Marina Man's World

MARINA — Man’s World

For MARINA, music isn’t just about what you create anymore. It’s also about who you work with and who you’re doing it for. Formerly known as Marina and the Diamonds, the Welsh pop artist has returned to the music scene with her latest single, “Man’s World,” as she’s teamed up with some of the best female creatives in the industry to create a track that remains both relevant, compelling, and magical.

“Man’s World” is the kind of song an artist like MARINA is meant to release. Its dreamy aesthetic, revolutionary energy, and indie-pop sound reflect the musical journey MARINA has been on in the past year, as she’s spent most of 2020 writing, creating, and producing new music. Written entirely by MARINA herself, “Man’s World” was produced by Grammy Award nominee Jenn Decilveo and engineered by Emily Lazara, the first-ever female Grammy winner for Best Engineered Non-Classical Album.

“If you have a mother, daughter, or a friend / maybe it is time / time you comprehend / the world that you live in / ain’t the same one as them,”  MARINA sings directly into the camera in the song’s colorful, vibrant, and moving music video. Backed by an all-female creative team, the video shows the artist surrounded by other women, dancing and moving in time with the nature around them in an inspiring take on a woman’s connection to Mother Nature, the Earth, and one another.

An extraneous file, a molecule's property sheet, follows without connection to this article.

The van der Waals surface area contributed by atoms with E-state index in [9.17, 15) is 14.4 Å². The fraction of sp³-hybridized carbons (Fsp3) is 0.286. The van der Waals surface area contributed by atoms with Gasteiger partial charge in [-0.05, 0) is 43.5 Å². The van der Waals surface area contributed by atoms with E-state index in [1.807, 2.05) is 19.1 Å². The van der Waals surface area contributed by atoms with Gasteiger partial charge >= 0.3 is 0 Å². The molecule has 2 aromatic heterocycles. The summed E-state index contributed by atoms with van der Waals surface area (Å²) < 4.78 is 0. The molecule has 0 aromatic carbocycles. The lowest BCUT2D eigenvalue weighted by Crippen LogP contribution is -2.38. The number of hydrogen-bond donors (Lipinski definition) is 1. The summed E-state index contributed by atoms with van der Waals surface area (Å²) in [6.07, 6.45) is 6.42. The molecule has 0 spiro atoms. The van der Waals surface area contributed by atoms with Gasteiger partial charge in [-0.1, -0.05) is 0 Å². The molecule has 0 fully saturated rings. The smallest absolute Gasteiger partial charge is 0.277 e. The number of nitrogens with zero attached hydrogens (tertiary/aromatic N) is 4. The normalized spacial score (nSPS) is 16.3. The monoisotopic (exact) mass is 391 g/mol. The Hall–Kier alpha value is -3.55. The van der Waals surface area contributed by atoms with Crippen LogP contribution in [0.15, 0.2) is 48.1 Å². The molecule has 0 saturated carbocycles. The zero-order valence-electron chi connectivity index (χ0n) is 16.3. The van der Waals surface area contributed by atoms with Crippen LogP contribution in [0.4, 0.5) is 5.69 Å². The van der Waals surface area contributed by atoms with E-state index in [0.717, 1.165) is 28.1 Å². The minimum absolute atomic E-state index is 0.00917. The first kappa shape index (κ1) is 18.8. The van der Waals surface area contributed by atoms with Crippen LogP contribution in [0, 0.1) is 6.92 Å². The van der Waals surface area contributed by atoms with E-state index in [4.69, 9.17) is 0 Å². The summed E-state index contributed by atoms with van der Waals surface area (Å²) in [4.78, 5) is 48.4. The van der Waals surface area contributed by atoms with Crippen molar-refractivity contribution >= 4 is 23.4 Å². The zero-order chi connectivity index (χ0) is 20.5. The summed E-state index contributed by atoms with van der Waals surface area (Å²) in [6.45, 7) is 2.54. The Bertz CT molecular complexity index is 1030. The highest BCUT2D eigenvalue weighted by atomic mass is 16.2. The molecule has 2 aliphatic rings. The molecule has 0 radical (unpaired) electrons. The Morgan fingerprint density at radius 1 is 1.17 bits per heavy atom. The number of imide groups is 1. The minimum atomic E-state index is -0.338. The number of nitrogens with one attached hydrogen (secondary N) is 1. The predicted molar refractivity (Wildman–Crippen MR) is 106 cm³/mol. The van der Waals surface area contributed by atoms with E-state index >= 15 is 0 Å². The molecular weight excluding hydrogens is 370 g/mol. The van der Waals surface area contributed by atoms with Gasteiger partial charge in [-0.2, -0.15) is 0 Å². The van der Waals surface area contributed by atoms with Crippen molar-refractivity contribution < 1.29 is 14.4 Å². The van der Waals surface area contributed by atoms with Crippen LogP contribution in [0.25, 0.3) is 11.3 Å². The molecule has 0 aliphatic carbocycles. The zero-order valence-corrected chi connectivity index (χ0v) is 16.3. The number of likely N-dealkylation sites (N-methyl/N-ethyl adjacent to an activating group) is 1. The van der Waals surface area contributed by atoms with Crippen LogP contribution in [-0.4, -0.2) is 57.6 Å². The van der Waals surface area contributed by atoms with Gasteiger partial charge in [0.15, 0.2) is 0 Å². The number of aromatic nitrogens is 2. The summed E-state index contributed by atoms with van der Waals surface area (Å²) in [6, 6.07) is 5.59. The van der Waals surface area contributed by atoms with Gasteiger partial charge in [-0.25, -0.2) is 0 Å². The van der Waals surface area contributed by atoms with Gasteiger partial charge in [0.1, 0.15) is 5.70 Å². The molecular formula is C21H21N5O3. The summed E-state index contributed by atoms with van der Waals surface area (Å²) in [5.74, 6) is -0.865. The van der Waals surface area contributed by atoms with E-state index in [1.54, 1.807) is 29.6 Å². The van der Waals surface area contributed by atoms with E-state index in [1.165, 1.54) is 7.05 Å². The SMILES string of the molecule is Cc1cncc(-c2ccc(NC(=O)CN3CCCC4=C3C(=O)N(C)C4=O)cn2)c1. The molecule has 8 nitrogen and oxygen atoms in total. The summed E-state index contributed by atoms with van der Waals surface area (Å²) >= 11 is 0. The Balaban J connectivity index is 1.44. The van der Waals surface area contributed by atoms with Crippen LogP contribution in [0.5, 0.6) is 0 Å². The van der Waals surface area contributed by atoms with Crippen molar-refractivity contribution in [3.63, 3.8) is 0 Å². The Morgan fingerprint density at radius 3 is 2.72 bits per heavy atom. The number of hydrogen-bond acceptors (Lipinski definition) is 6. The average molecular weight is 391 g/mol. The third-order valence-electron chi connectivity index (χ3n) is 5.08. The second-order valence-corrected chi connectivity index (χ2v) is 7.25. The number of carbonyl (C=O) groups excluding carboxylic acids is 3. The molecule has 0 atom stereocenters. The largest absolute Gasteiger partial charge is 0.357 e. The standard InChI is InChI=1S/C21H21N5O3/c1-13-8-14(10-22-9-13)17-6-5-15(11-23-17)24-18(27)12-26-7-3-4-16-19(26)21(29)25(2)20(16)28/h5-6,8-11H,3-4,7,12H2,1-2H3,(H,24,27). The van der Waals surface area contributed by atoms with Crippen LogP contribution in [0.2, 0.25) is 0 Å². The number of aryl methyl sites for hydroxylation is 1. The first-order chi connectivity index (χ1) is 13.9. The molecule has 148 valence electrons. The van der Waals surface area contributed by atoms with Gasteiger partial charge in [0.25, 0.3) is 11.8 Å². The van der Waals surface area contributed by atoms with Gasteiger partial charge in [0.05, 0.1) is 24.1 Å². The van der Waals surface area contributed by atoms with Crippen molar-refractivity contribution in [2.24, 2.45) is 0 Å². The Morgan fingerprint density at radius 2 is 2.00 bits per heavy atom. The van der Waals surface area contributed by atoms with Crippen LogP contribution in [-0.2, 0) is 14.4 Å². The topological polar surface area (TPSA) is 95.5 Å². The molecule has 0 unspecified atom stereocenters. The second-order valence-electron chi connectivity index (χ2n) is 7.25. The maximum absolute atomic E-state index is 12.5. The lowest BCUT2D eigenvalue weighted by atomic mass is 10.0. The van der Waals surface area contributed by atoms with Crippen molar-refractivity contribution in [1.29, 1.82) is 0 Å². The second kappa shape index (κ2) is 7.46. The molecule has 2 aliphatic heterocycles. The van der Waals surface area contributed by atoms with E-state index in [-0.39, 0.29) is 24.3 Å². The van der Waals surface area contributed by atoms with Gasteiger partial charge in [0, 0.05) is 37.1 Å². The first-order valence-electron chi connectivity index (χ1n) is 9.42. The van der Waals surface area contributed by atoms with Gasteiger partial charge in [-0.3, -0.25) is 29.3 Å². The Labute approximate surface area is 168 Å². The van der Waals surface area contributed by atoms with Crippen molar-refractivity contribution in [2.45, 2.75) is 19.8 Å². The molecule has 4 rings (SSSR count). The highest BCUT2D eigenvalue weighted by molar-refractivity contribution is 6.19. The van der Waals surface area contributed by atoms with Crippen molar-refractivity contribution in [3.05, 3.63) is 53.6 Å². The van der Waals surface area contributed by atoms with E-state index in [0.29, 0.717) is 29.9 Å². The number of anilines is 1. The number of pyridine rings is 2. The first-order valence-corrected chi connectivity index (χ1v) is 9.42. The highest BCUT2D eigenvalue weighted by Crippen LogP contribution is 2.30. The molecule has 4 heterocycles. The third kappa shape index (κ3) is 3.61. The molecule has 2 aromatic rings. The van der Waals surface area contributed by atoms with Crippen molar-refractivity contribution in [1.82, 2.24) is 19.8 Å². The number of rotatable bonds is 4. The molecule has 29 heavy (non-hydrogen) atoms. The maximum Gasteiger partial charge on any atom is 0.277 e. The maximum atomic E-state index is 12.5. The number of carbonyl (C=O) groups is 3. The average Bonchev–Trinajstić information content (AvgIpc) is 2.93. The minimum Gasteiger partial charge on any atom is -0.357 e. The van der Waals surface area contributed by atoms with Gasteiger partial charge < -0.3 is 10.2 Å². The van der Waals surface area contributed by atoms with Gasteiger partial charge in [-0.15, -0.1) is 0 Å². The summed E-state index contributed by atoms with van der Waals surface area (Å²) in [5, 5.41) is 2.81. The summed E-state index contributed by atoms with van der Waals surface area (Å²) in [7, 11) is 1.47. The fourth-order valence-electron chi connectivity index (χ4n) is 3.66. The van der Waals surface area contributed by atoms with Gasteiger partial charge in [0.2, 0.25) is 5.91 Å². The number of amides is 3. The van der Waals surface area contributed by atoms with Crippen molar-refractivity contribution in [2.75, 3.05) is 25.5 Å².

The track’s shameless and tired yet determined aura is reminiscent of the way many women fighting for equality feel. Many of MARINA’s fans seem to agree, and the artist echoes the same feeling back. In lyrics that reference The Salem Witch Trials and are unafraid to call out infamous men who’ve hindered women’s rights, “Man’s World” isn’t your typical feminist anthem. It’s MARINA’s call daring men to finally, truthfully, and respectfully care about women.

MARINA has always been the kind of artist who is unafraid to say what needs to be said through her music. “I don’t wanna live in a man’s world anymore,” she repeats over and over again. With artists like her and many other women musicians and creatives using their platforms to pave the way, perhaps she — and all the women behind her — won’t have to live there for too much longer.